Frames of Strength
The Sixth Street Bridge (aka the Sixth Street Viaduct) is a replacement viaduct bridge made of hot-dip galvanized steel, reinforced concrete, and structural cabling. The bridge spans two-thirds of a mile over intersecting freeways, multiple railroad tracks, numerous secondary local streets, and the Los Angeles River, connecting the historic Boyle Heights neighborhood with the trendy and eclectic downtown Arts District. At its time of construction in 1932, the original bridge was the longest in Los Angeles and a landmark setting featured in dozens of movies and television shows over the years. The replacement bridge officially opened for public use on July 10, 2022. Although it is in the exact same location as the original, it now incorporates the stringent up-to-date seismic requirements and modern safety features required by the State of California.
The outer structure of the bridge consists of diverse types of hot-dip galvanized steel framing. The material arrived at the hot-dip galvanizer’s facility a couple frames at a time over the course of six-months. The largest of the frames were dimensionally offset with complex bends or triangle configurations, while others were just standard linear frames with inner flat bar frames and connecting plates. Hot-dip galvanizing was a primary requirement for all carbon steel on the project to protect the exposed steel from environmental corrosion. The hot-dip galvanizer also had to commit to having each load of hot-dip galvanized material at the jobsite within a specific timeframe window because of construction permitting rules for the City of Los Angeles. From its inception, the replacement bridge cost 588 million dollars and took almost six years to complete.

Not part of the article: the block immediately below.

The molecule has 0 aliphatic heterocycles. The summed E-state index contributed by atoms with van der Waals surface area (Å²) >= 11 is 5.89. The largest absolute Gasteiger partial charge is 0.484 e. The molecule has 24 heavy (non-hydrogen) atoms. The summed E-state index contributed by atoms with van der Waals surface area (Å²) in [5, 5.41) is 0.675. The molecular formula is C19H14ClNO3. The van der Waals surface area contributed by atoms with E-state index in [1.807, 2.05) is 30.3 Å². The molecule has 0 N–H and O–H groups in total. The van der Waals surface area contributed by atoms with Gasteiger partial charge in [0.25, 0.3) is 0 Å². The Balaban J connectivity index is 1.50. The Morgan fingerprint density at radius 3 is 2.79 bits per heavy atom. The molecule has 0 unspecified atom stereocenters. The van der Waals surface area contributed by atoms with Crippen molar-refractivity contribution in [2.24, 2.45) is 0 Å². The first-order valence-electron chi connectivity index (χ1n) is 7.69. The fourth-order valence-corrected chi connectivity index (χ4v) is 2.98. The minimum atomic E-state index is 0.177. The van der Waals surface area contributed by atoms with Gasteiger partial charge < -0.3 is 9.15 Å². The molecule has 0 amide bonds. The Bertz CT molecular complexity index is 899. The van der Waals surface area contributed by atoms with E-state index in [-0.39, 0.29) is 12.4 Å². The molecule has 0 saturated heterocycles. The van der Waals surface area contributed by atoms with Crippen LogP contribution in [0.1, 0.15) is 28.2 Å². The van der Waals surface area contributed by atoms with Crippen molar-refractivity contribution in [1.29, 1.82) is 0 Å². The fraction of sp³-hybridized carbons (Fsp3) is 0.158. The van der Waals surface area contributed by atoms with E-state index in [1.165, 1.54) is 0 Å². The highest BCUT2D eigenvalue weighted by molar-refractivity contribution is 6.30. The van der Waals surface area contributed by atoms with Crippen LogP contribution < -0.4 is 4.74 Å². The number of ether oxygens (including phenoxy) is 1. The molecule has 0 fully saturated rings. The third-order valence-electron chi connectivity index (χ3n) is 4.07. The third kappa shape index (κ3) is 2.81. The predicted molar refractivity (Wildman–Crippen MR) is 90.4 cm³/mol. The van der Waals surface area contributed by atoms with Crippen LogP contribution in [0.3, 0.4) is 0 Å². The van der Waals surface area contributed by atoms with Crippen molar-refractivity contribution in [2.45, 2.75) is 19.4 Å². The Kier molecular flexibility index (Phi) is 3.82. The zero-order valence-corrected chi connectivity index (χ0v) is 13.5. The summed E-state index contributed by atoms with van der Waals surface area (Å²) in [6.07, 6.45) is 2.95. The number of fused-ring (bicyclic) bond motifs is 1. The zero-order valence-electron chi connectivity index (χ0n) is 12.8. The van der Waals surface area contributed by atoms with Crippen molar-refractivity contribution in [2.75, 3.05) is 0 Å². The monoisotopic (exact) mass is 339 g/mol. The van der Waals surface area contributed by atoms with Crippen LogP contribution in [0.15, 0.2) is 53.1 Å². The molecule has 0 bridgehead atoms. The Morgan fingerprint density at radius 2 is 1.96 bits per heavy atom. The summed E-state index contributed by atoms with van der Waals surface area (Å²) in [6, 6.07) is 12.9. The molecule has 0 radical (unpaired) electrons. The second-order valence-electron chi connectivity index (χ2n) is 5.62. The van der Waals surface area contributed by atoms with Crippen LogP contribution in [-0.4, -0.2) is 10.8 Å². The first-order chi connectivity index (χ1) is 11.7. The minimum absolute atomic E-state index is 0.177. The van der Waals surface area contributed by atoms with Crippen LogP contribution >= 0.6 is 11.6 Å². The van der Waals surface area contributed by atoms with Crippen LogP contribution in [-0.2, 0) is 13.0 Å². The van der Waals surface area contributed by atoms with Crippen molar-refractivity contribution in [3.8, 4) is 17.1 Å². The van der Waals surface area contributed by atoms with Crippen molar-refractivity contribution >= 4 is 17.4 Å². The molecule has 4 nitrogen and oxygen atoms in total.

The Sixth Street Bridge has always been one of the busiest thoroughfares into and out of Downtown Los Angeles and its importance to local area traffic flow is paramount. The hot-dip galvanized steel on the bridge will offer valuable cathodic protection, maximizing the service life and sustainability of this valuable piece of infrastructure for numerous decades to come.